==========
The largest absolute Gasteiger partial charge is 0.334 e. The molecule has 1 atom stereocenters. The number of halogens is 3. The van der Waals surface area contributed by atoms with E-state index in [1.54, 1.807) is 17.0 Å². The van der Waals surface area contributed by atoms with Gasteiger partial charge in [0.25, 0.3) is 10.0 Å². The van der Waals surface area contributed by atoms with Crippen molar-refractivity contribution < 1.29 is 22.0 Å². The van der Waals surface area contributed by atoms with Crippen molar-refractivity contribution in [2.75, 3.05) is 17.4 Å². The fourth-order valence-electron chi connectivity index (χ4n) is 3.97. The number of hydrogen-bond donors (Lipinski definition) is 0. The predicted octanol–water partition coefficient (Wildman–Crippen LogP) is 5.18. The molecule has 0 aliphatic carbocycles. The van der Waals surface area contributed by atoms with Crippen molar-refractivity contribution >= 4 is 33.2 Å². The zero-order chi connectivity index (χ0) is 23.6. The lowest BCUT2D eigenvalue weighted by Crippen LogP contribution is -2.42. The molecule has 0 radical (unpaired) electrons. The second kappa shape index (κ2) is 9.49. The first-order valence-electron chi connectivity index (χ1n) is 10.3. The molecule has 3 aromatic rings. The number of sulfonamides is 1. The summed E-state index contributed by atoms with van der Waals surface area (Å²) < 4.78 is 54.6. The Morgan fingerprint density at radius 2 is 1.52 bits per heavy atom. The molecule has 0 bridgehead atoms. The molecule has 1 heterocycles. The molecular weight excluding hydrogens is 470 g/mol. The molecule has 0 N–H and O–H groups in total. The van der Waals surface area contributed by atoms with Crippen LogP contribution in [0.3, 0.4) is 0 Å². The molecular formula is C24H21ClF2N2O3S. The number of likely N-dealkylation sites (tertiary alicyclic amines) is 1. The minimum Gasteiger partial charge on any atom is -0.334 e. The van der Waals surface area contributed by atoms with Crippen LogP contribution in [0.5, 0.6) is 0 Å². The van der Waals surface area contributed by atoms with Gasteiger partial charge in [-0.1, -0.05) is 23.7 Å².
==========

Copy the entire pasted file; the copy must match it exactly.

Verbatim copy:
The largest absolute Gasteiger partial charge is 0.334 e. The molecule has 1 atom stereocenters. The number of halogens is 3. The van der Waals surface area contributed by atoms with E-state index in [1.54, 1.807) is 17.0 Å². The van der Waals surface area contributed by atoms with Gasteiger partial charge in [0.25, 0.3) is 10.0 Å². The van der Waals surface area contributed by atoms with Crippen molar-refractivity contribution < 1.29 is 22.0 Å². The van der Waals surface area contributed by atoms with Crippen molar-refractivity contribution in [2.75, 3.05) is 17.4 Å². The fourth-order valence-electron chi connectivity index (χ4n) is 3.97. The number of hydrogen-bond donors (Lipinski definition) is 0. The predicted octanol–water partition coefficient (Wildman–Crippen LogP) is 5.18. The molecule has 0 aliphatic carbocycles. The van der Waals surface area contributed by atoms with Crippen molar-refractivity contribution >= 4 is 33.2 Å². The zero-order chi connectivity index (χ0) is 23.6. The lowest BCUT2D eigenvalue weighted by Crippen LogP contribution is -2.42. The molecule has 0 radical (unpaired) electrons. The second kappa shape index (κ2) is 9.49. The first-order valence-electron chi connectivity index (χ1n) is 10.3. The molecule has 3 aromatic rings. The number of sulfonamides is 1. The summed E-state index contributed by atoms with van der Waals surface area (Å²) < 4.78 is 54.6. The Morgan fingerprint density at radius 2 is 1.52 bits per heavy atom. The molecule has 0 bridgehead atoms. The molecule has 1 heterocycles. The molecular weight excluding hydrogens is 470 g/mol. The molecule has 0 N–H and O–H groups in total. The van der Waals surface area contributed by atoms with Crippen LogP contribution in [0.3, 0.4) is 0 Å². The molecular formula is C24H21ClF2N2O3S. The number of likely N-dealkylation sites (tertiary alicyclic amines) is 1. The minimum Gasteiger partial charge on any atom is -0.334 e. The van der Waals surface area contributed by atoms with Crippen LogP contribution in [0.5, 0.6) is 0 Å². The van der Waals surface area contributed by atoms with Gasteiger partial charge in [-0.1, -0.05) is 23.7 Å².